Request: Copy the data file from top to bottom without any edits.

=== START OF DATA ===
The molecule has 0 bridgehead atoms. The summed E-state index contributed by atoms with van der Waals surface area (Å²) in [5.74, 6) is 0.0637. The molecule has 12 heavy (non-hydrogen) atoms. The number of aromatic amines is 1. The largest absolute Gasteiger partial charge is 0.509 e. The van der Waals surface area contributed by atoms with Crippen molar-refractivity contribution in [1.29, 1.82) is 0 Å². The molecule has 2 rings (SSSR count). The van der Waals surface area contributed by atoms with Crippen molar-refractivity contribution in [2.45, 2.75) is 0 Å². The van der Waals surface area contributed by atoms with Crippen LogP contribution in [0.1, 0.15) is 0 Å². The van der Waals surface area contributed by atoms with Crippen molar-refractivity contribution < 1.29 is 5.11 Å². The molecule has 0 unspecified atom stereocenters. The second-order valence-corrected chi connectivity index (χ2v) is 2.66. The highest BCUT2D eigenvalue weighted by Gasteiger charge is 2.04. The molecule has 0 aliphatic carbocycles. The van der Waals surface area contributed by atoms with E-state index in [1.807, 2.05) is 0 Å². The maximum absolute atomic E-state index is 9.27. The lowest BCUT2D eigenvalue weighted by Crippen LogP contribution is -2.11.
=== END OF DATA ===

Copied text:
The molecule has 0 bridgehead atoms. The summed E-state index contributed by atoms with van der Waals surface area (Å²) in [5.74, 6) is 0.0637. The molecule has 12 heavy (non-hydrogen) atoms. The number of aromatic amines is 1. The largest absolute Gasteiger partial charge is 0.509 e. The van der Waals surface area contributed by atoms with Crippen molar-refractivity contribution in [1.29, 1.82) is 0 Å². The molecule has 2 rings (SSSR count). The van der Waals surface area contributed by atoms with Crippen molar-refractivity contribution in [2.45, 2.75) is 0 Å². The van der Waals surface area contributed by atoms with Crippen LogP contribution in [0.1, 0.15) is 0 Å². The van der Waals surface area contributed by atoms with Crippen molar-refractivity contribution < 1.29 is 5.11 Å². The molecule has 0 unspecified atom stereocenters. The second-order valence-corrected chi connectivity index (χ2v) is 2.66. The highest BCUT2D eigenvalue weighted by Gasteiger charge is 2.04. The molecule has 0 aliphatic carbocycles. The van der Waals surface area contributed by atoms with E-state index in [1.807, 2.05) is 0 Å². The maximum absolute atomic E-state index is 9.27. The lowest BCUT2D eigenvalue weighted by Crippen LogP contribution is -2.11.